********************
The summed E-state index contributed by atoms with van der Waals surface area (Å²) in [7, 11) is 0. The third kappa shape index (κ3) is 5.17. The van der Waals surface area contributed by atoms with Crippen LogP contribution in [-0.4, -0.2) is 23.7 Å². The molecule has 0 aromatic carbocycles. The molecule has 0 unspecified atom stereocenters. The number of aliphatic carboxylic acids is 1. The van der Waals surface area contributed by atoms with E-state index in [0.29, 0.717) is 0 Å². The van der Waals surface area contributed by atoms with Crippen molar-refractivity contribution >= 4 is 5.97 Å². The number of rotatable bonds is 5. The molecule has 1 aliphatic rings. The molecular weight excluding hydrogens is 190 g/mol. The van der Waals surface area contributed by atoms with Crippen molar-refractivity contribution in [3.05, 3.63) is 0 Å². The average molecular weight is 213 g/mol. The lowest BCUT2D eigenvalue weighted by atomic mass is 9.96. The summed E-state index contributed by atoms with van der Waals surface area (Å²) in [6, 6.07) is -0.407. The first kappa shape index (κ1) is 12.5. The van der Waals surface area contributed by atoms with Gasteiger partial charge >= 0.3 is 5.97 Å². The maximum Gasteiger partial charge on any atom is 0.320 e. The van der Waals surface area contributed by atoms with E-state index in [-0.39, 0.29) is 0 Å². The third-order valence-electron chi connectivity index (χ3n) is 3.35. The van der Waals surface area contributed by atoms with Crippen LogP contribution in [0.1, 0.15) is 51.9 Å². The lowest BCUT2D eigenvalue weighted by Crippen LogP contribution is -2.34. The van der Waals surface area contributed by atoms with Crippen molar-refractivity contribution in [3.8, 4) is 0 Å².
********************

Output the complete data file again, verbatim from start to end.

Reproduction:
The summed E-state index contributed by atoms with van der Waals surface area (Å²) in [7, 11) is 0. The third kappa shape index (κ3) is 5.17. The van der Waals surface area contributed by atoms with Crippen LogP contribution in [-0.4, -0.2) is 23.7 Å². The molecule has 0 aromatic carbocycles. The molecule has 0 unspecified atom stereocenters. The number of aliphatic carboxylic acids is 1. The van der Waals surface area contributed by atoms with E-state index in [0.29, 0.717) is 0 Å². The van der Waals surface area contributed by atoms with Crippen molar-refractivity contribution >= 4 is 5.97 Å². The number of rotatable bonds is 5. The molecule has 1 aliphatic rings. The molecular weight excluding hydrogens is 190 g/mol. The van der Waals surface area contributed by atoms with Crippen molar-refractivity contribution in [3.05, 3.63) is 0 Å². The average molecular weight is 213 g/mol. The lowest BCUT2D eigenvalue weighted by atomic mass is 9.96. The summed E-state index contributed by atoms with van der Waals surface area (Å²) in [6, 6.07) is -0.407. The first kappa shape index (κ1) is 12.5. The van der Waals surface area contributed by atoms with Gasteiger partial charge >= 0.3 is 5.97 Å². The maximum Gasteiger partial charge on any atom is 0.320 e. The van der Waals surface area contributed by atoms with E-state index in [-0.39, 0.29) is 0 Å². The third-order valence-electron chi connectivity index (χ3n) is 3.35. The van der Waals surface area contributed by atoms with Crippen LogP contribution in [0.1, 0.15) is 51.9 Å². The lowest BCUT2D eigenvalue weighted by Crippen LogP contribution is -2.34. The van der Waals surface area contributed by atoms with Crippen molar-refractivity contribution in [3.8, 4) is 0 Å².